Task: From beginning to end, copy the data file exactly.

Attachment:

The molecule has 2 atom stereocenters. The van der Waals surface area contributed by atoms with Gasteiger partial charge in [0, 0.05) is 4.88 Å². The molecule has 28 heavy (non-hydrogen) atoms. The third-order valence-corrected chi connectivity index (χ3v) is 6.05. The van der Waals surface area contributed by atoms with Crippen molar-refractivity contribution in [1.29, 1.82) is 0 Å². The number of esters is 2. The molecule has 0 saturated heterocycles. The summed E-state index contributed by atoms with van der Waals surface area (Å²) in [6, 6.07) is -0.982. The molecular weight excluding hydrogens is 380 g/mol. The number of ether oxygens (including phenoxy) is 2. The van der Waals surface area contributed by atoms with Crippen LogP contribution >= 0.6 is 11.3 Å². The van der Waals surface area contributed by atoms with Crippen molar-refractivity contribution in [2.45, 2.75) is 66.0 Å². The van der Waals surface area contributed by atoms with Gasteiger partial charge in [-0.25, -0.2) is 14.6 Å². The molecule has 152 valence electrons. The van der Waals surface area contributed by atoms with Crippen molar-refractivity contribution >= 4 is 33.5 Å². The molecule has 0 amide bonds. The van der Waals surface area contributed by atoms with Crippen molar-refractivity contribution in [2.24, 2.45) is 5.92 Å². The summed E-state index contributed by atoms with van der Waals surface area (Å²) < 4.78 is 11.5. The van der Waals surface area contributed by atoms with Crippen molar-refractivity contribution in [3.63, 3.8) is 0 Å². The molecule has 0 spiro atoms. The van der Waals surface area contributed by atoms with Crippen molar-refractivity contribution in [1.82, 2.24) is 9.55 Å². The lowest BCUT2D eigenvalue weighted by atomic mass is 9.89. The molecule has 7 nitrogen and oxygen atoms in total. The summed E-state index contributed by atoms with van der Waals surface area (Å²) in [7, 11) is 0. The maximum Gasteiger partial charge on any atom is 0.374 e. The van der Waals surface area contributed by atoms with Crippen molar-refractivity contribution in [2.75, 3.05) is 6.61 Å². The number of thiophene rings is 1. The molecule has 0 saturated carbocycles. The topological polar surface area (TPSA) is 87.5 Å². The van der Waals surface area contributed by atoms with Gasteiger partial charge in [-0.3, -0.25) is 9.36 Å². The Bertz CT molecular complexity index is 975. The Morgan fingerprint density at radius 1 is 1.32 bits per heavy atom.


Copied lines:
The molecule has 2 atom stereocenters. The van der Waals surface area contributed by atoms with Gasteiger partial charge in [0, 0.05) is 4.88 Å². The molecule has 28 heavy (non-hydrogen) atoms. The third-order valence-corrected chi connectivity index (χ3v) is 6.05. The van der Waals surface area contributed by atoms with Crippen molar-refractivity contribution in [1.29, 1.82) is 0 Å². The number of esters is 2. The molecule has 0 saturated heterocycles. The summed E-state index contributed by atoms with van der Waals surface area (Å²) in [6, 6.07) is -0.982. The molecular weight excluding hydrogens is 380 g/mol. The number of ether oxygens (including phenoxy) is 2. The van der Waals surface area contributed by atoms with Crippen LogP contribution >= 0.6 is 11.3 Å². The van der Waals surface area contributed by atoms with Crippen molar-refractivity contribution in [2.45, 2.75) is 66.0 Å². The van der Waals surface area contributed by atoms with Gasteiger partial charge in [-0.25, -0.2) is 14.6 Å². The molecule has 152 valence electrons. The van der Waals surface area contributed by atoms with Crippen molar-refractivity contribution >= 4 is 33.5 Å². The molecule has 0 amide bonds. The van der Waals surface area contributed by atoms with Crippen molar-refractivity contribution in [2.24, 2.45) is 5.92 Å². The summed E-state index contributed by atoms with van der Waals surface area (Å²) < 4.78 is 11.5. The van der Waals surface area contributed by atoms with Crippen molar-refractivity contribution in [3.63, 3.8) is 0 Å². The molecule has 0 spiro atoms. The van der Waals surface area contributed by atoms with Crippen molar-refractivity contribution in [1.82, 2.24) is 9.55 Å². The lowest BCUT2D eigenvalue weighted by atomic mass is 9.89. The molecule has 7 nitrogen and oxygen atoms in total. The summed E-state index contributed by atoms with van der Waals surface area (Å²) in [7, 11) is 0. The maximum Gasteiger partial charge on any atom is 0.374 e. The van der Waals surface area contributed by atoms with Crippen molar-refractivity contribution in [2.75, 3.05) is 6.61 Å². The number of thiophene rings is 1. The molecule has 0 saturated carbocycles. The topological polar surface area (TPSA) is 87.5 Å². The van der Waals surface area contributed by atoms with Gasteiger partial charge in [-0.3, -0.25) is 9.36 Å². The Bertz CT molecular complexity index is 975. The Morgan fingerprint density at radius 1 is 1.32 bits per heavy atom.